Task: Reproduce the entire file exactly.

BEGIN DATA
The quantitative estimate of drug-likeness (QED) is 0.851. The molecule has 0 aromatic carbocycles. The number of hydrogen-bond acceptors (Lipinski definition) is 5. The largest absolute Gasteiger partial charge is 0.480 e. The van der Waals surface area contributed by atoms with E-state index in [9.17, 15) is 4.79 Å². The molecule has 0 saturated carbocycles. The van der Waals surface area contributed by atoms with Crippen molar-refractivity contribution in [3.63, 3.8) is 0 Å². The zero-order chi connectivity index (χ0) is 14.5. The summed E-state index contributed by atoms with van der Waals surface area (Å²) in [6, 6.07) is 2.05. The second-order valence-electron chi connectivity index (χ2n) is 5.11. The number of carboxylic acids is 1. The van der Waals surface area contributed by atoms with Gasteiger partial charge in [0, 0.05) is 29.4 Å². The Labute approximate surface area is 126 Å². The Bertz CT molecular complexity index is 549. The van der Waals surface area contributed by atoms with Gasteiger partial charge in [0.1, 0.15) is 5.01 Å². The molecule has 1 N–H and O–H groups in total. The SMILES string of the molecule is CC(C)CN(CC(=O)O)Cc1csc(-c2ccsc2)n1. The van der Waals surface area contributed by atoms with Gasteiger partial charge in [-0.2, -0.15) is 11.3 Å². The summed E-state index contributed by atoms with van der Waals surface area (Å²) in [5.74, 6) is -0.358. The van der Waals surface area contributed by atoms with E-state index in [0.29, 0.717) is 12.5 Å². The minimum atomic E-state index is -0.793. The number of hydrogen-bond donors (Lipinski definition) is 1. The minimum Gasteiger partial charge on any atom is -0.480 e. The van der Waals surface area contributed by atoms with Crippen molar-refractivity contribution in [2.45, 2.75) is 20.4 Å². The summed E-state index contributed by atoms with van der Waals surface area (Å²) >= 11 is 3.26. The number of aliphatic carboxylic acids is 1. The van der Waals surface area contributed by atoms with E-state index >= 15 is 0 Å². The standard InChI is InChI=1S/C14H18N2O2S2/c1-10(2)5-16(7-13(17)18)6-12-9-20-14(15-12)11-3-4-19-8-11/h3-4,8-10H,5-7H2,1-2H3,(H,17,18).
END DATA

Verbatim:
The quantitative estimate of drug-likeness (QED) is 0.851. The molecule has 0 aromatic carbocycles. The number of hydrogen-bond acceptors (Lipinski definition) is 5. The largest absolute Gasteiger partial charge is 0.480 e. The van der Waals surface area contributed by atoms with E-state index in [9.17, 15) is 4.79 Å². The molecule has 0 saturated carbocycles. The van der Waals surface area contributed by atoms with Crippen molar-refractivity contribution in [3.63, 3.8) is 0 Å². The zero-order chi connectivity index (χ0) is 14.5. The summed E-state index contributed by atoms with van der Waals surface area (Å²) in [6, 6.07) is 2.05. The second-order valence-electron chi connectivity index (χ2n) is 5.11. The number of carboxylic acids is 1. The van der Waals surface area contributed by atoms with Gasteiger partial charge in [0, 0.05) is 29.4 Å². The Labute approximate surface area is 126 Å². The Bertz CT molecular complexity index is 549. The van der Waals surface area contributed by atoms with Gasteiger partial charge in [0.1, 0.15) is 5.01 Å². The molecule has 1 N–H and O–H groups in total. The SMILES string of the molecule is CC(C)CN(CC(=O)O)Cc1csc(-c2ccsc2)n1. The van der Waals surface area contributed by atoms with Gasteiger partial charge in [-0.2, -0.15) is 11.3 Å². The summed E-state index contributed by atoms with van der Waals surface area (Å²) in [5.74, 6) is -0.358. The van der Waals surface area contributed by atoms with E-state index in [0.29, 0.717) is 12.5 Å². The minimum atomic E-state index is -0.793. The number of hydrogen-bond donors (Lipinski definition) is 1. The minimum Gasteiger partial charge on any atom is -0.480 e. The van der Waals surface area contributed by atoms with Crippen molar-refractivity contribution in [2.45, 2.75) is 20.4 Å². The summed E-state index contributed by atoms with van der Waals surface area (Å²) >= 11 is 3.26. The number of aliphatic carboxylic acids is 1. The van der Waals surface area contributed by atoms with E-state index >= 15 is 0 Å². The standard InChI is InChI=1S/C14H18N2O2S2/c1-10(2)5-16(7-13(17)18)6-12-9-20-14(15-12)11-3-4-19-8-11/h3-4,8-10H,5-7H2,1-2H3,(H,17,18).